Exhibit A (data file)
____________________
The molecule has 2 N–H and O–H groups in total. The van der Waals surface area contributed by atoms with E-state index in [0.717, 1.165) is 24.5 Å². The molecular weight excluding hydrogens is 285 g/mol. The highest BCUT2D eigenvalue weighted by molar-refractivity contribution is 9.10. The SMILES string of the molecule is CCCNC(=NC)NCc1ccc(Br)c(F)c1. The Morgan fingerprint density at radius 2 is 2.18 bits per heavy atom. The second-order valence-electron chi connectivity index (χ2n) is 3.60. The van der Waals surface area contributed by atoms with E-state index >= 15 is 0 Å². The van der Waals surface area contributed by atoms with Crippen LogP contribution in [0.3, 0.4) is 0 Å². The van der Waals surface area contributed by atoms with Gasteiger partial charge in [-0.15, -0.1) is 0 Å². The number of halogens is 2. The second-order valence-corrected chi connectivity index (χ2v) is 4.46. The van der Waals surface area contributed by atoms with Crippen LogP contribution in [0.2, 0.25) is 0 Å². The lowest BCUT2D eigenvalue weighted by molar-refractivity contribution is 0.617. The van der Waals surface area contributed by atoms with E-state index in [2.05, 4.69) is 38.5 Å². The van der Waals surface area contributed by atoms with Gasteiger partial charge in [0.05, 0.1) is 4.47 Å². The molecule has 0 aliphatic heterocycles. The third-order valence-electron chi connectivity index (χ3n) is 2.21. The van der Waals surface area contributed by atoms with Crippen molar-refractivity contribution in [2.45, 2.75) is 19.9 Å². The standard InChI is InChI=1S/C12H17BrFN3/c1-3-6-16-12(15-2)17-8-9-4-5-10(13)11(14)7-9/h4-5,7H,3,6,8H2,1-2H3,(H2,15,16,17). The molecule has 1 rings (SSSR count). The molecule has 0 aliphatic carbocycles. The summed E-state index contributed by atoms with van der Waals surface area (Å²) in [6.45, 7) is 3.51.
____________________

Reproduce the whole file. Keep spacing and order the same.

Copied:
The molecule has 2 N–H and O–H groups in total. The van der Waals surface area contributed by atoms with E-state index in [0.717, 1.165) is 24.5 Å². The molecular weight excluding hydrogens is 285 g/mol. The highest BCUT2D eigenvalue weighted by molar-refractivity contribution is 9.10. The SMILES string of the molecule is CCCNC(=NC)NCc1ccc(Br)c(F)c1. The Morgan fingerprint density at radius 2 is 2.18 bits per heavy atom. The second-order valence-electron chi connectivity index (χ2n) is 3.60. The van der Waals surface area contributed by atoms with E-state index >= 15 is 0 Å². The van der Waals surface area contributed by atoms with Crippen LogP contribution in [0.3, 0.4) is 0 Å². The van der Waals surface area contributed by atoms with Gasteiger partial charge in [-0.15, -0.1) is 0 Å². The number of halogens is 2. The second-order valence-corrected chi connectivity index (χ2v) is 4.46. The van der Waals surface area contributed by atoms with Crippen LogP contribution in [0.2, 0.25) is 0 Å². The lowest BCUT2D eigenvalue weighted by molar-refractivity contribution is 0.617. The van der Waals surface area contributed by atoms with E-state index in [2.05, 4.69) is 38.5 Å². The van der Waals surface area contributed by atoms with Gasteiger partial charge in [0.05, 0.1) is 4.47 Å². The molecule has 0 aliphatic heterocycles. The third-order valence-electron chi connectivity index (χ3n) is 2.21. The van der Waals surface area contributed by atoms with Crippen molar-refractivity contribution in [2.45, 2.75) is 19.9 Å². The standard InChI is InChI=1S/C12H17BrFN3/c1-3-6-16-12(15-2)17-8-9-4-5-10(13)11(14)7-9/h4-5,7H,3,6,8H2,1-2H3,(H2,15,16,17). The molecule has 1 rings (SSSR count). The molecule has 0 aliphatic carbocycles. The summed E-state index contributed by atoms with van der Waals surface area (Å²) in [6.45, 7) is 3.51.